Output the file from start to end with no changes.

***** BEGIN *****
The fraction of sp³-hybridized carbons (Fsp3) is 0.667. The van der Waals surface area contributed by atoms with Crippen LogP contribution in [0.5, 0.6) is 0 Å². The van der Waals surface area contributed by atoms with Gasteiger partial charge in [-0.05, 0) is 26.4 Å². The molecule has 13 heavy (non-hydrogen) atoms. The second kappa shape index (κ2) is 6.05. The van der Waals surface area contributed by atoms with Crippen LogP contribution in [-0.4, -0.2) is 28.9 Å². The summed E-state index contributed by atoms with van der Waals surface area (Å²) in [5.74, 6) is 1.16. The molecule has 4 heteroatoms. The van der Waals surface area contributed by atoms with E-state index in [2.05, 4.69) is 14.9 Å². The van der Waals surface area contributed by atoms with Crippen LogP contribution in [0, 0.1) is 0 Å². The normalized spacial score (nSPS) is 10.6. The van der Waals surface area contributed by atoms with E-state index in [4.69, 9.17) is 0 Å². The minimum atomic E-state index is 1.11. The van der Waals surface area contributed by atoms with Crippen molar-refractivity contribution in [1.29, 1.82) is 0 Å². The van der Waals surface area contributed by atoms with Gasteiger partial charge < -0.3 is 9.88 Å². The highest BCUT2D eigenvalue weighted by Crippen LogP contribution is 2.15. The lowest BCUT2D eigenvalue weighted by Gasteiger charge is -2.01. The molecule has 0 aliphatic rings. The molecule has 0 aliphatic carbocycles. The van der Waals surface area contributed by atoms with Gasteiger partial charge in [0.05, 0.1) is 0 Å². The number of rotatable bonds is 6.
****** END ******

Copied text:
The fraction of sp³-hybridized carbons (Fsp3) is 0.667. The van der Waals surface area contributed by atoms with Crippen LogP contribution in [0.5, 0.6) is 0 Å². The van der Waals surface area contributed by atoms with Gasteiger partial charge in [-0.05, 0) is 26.4 Å². The molecule has 13 heavy (non-hydrogen) atoms. The second kappa shape index (κ2) is 6.05. The van der Waals surface area contributed by atoms with Crippen LogP contribution in [-0.4, -0.2) is 28.9 Å². The summed E-state index contributed by atoms with van der Waals surface area (Å²) in [5.74, 6) is 1.16. The molecule has 4 heteroatoms. The van der Waals surface area contributed by atoms with E-state index in [2.05, 4.69) is 14.9 Å². The van der Waals surface area contributed by atoms with Crippen LogP contribution in [0, 0.1) is 0 Å². The normalized spacial score (nSPS) is 10.6. The van der Waals surface area contributed by atoms with E-state index in [4.69, 9.17) is 0 Å². The minimum atomic E-state index is 1.11. The van der Waals surface area contributed by atoms with Crippen molar-refractivity contribution in [1.29, 1.82) is 0 Å². The van der Waals surface area contributed by atoms with Gasteiger partial charge < -0.3 is 9.88 Å². The highest BCUT2D eigenvalue weighted by Crippen LogP contribution is 2.15. The lowest BCUT2D eigenvalue weighted by Gasteiger charge is -2.01. The molecule has 0 aliphatic rings. The molecule has 0 aliphatic carbocycles. The van der Waals surface area contributed by atoms with Gasteiger partial charge in [0.05, 0.1) is 0 Å². The number of rotatable bonds is 6.